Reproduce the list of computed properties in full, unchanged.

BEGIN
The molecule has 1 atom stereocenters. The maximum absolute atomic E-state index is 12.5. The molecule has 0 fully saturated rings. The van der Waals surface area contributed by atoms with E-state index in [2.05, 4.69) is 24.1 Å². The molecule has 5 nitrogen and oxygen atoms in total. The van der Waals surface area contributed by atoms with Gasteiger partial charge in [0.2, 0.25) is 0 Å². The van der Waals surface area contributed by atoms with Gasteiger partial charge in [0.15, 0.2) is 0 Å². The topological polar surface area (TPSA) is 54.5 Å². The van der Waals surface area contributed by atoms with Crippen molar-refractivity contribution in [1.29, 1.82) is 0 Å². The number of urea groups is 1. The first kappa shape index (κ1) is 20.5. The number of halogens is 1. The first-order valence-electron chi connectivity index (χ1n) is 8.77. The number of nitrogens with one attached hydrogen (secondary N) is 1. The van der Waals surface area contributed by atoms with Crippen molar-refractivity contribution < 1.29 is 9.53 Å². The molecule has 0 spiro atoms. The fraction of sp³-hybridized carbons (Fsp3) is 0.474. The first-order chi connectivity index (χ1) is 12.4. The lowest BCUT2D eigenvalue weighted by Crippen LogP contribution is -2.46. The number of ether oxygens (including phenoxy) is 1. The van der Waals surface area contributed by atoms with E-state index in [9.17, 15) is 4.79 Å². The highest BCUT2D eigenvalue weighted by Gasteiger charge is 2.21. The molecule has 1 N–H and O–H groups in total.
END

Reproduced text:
The molecule has 1 atom stereocenters. The maximum absolute atomic E-state index is 12.5. The molecule has 0 fully saturated rings. The van der Waals surface area contributed by atoms with E-state index in [2.05, 4.69) is 24.1 Å². The molecule has 5 nitrogen and oxygen atoms in total. The van der Waals surface area contributed by atoms with Gasteiger partial charge in [0.2, 0.25) is 0 Å². The van der Waals surface area contributed by atoms with Gasteiger partial charge in [0.15, 0.2) is 0 Å². The topological polar surface area (TPSA) is 54.5 Å². The van der Waals surface area contributed by atoms with Crippen molar-refractivity contribution in [1.29, 1.82) is 0 Å². The number of urea groups is 1. The first kappa shape index (κ1) is 20.5. The number of halogens is 1. The first-order valence-electron chi connectivity index (χ1n) is 8.77. The number of nitrogens with one attached hydrogen (secondary N) is 1. The van der Waals surface area contributed by atoms with Crippen molar-refractivity contribution < 1.29 is 9.53 Å². The molecule has 0 spiro atoms. The fraction of sp³-hybridized carbons (Fsp3) is 0.474. The first-order chi connectivity index (χ1) is 12.4. The lowest BCUT2D eigenvalue weighted by Crippen LogP contribution is -2.46. The number of ether oxygens (including phenoxy) is 1. The van der Waals surface area contributed by atoms with E-state index in [9.17, 15) is 4.79 Å². The highest BCUT2D eigenvalue weighted by Gasteiger charge is 2.21. The molecule has 1 N–H and O–H groups in total.